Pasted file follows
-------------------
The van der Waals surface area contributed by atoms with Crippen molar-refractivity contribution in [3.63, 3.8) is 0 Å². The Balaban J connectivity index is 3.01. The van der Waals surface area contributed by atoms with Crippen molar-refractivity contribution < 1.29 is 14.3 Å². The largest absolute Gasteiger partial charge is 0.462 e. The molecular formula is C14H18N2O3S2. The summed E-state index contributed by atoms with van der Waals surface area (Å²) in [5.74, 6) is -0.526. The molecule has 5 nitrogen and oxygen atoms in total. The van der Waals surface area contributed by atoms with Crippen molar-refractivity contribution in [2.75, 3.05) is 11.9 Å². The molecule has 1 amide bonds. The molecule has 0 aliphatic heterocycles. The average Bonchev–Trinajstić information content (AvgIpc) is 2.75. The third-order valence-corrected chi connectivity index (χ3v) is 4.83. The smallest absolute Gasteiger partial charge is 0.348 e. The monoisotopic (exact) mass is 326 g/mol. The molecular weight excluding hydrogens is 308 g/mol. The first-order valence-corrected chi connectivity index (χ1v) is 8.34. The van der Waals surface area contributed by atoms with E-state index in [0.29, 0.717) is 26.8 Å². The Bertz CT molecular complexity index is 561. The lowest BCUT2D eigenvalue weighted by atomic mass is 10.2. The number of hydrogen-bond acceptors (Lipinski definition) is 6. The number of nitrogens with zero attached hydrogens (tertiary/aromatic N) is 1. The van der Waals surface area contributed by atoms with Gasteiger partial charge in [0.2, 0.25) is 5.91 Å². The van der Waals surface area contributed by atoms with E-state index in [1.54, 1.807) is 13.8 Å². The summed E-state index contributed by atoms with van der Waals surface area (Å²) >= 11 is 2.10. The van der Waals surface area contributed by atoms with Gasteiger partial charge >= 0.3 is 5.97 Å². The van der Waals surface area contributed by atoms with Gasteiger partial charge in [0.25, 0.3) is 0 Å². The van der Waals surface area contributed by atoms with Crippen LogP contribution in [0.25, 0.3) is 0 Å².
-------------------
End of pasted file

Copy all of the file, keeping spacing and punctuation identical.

The van der Waals surface area contributed by atoms with Crippen molar-refractivity contribution in [3.63, 3.8) is 0 Å². The Balaban J connectivity index is 3.01. The van der Waals surface area contributed by atoms with Crippen molar-refractivity contribution < 1.29 is 14.3 Å². The largest absolute Gasteiger partial charge is 0.462 e. The molecular formula is C14H18N2O3S2. The summed E-state index contributed by atoms with van der Waals surface area (Å²) in [5.74, 6) is -0.526. The molecule has 5 nitrogen and oxygen atoms in total. The van der Waals surface area contributed by atoms with Crippen molar-refractivity contribution in [2.75, 3.05) is 11.9 Å². The molecule has 1 amide bonds. The molecule has 0 aliphatic heterocycles. The average Bonchev–Trinajstić information content (AvgIpc) is 2.75. The third-order valence-corrected chi connectivity index (χ3v) is 4.83. The smallest absolute Gasteiger partial charge is 0.348 e. The monoisotopic (exact) mass is 326 g/mol. The molecular weight excluding hydrogens is 308 g/mol. The first-order valence-corrected chi connectivity index (χ1v) is 8.34. The van der Waals surface area contributed by atoms with E-state index in [0.29, 0.717) is 26.8 Å². The Bertz CT molecular complexity index is 561. The lowest BCUT2D eigenvalue weighted by atomic mass is 10.2. The number of hydrogen-bond acceptors (Lipinski definition) is 6. The number of nitrogens with zero attached hydrogens (tertiary/aromatic N) is 1. The van der Waals surface area contributed by atoms with Gasteiger partial charge in [0.2, 0.25) is 5.91 Å². The van der Waals surface area contributed by atoms with E-state index in [1.54, 1.807) is 13.8 Å². The summed E-state index contributed by atoms with van der Waals surface area (Å²) >= 11 is 2.10. The van der Waals surface area contributed by atoms with Gasteiger partial charge >= 0.3 is 5.97 Å². The van der Waals surface area contributed by atoms with Gasteiger partial charge in [0.25, 0.3) is 0 Å². The van der Waals surface area contributed by atoms with Crippen LogP contribution in [0.25, 0.3) is 0 Å².